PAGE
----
Fort Sill_It has been one week since the Army ordered 98,000 Army barrack rooms inspected at bases worldwide - Fort Sill among them - to ensure their rooms are safe for our soldiers. Controversy began when the father of a soldier stationed at Fort Bragg, North Carolina, photographed dismal conditions at the barracks there. The soldier's father created a YouTube video detailing the conditions of the living quarters of the soldiers. It showed paint peeling and falling from exposed pipes, mildewed ceilings, and stopped up shower drains. Sewage appeared to cover the bathroom floor.
Fort Sill allowed 7News to check out some barracks on post Thursday. "When we first moved in here, the rooms were pretty bad," says Private First Class Nicole Fitzgerald. "There was mold everywhere, on the ceilings, down the walls..." That was just over a year ago, but Fitzgerald says her commander had the problems fixed right away. In fact, she says her barracks on post is really not a bad place to live. "No lighting issues, no toilet issues, nothing..."
Garrison Commander Colonel Robert Bridgford says that the conditions seen in the YouTube video aren't indicative of living conditions in the barracks at Fort Sill. "It's obviously disturbing video to watch, fortunately we're not in that case," he says. Bridgford says the good condition of their barracks doesn't have much to do with the Army's order to do a worldwide barracks inspection. "A lot of work has gone on in the last few years," he says. "It's not just since this weekend's activities."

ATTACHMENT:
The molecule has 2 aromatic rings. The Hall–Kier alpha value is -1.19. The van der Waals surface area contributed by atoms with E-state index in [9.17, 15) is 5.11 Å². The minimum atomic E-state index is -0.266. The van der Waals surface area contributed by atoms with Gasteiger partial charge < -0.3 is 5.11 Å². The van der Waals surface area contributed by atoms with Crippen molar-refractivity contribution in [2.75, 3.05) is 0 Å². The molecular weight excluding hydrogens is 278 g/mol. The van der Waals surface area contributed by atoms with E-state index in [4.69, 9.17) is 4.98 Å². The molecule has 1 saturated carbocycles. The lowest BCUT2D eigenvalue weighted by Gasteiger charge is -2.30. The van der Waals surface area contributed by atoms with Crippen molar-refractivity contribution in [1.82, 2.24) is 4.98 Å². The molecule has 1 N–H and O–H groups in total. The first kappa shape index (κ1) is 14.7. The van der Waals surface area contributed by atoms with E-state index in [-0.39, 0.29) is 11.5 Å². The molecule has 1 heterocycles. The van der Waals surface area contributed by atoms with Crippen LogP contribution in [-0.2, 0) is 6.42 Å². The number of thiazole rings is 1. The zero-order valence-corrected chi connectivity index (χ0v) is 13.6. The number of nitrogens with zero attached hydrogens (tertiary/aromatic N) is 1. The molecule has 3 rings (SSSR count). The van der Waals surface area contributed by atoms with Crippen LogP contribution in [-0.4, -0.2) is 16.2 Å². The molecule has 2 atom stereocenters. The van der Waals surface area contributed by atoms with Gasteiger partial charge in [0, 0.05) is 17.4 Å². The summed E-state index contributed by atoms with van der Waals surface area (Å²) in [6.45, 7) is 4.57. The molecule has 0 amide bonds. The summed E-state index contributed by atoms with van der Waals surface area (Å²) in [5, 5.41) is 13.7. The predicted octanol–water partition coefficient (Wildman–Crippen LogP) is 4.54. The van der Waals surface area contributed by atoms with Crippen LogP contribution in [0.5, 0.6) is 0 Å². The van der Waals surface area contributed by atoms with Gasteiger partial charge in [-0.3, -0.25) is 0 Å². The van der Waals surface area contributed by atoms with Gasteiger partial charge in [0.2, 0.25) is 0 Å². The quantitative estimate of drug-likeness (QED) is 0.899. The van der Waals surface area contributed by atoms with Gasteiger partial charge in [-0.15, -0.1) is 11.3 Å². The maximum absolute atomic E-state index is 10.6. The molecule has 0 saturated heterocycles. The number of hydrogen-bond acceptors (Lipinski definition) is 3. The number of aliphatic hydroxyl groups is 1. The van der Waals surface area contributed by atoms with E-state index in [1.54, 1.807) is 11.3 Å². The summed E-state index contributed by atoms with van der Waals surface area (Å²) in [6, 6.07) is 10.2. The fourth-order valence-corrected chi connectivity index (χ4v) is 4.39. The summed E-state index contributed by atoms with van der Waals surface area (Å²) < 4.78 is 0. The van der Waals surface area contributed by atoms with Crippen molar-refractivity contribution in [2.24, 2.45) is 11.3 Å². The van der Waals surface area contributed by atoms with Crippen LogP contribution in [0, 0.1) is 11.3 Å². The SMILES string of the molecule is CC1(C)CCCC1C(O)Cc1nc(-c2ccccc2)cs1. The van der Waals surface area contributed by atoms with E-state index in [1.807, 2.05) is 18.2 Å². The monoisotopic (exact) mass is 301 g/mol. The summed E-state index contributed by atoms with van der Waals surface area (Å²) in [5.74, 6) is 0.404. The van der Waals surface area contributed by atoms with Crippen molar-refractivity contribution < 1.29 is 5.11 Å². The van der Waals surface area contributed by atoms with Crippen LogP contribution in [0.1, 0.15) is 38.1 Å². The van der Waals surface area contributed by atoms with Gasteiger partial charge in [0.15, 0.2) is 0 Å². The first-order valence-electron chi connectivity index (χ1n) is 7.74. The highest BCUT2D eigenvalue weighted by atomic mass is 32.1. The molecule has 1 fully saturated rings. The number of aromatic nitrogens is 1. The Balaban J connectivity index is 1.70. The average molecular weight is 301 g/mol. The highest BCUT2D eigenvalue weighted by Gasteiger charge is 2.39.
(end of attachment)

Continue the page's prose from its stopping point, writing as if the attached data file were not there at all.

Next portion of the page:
Bridgford says Fort Sill has spent over $21 Million since 2006 in barracks renovations and new furniture. "I think we have good barracks," he says. "They're barracks I'd be comfortable putting my son or daughter in." Fitzgerald agrees - she has been to four different posts in her military career. "As far as all the ones I've been through, this is probably one of the nicest," she says.
It isn't easy to keep the barracks maintained. The average age of some of the facilities on post is 47 years old, with some of them dating to 1911. "They're old buildings, and they'll continue to develop new problems," says Bridgford. "But we're going at it aggressively." One improvement Fort Sill is pursuing is the installation of standing seam metal roofs. They say it will help alleviate a lot of the problems that they've seen on post.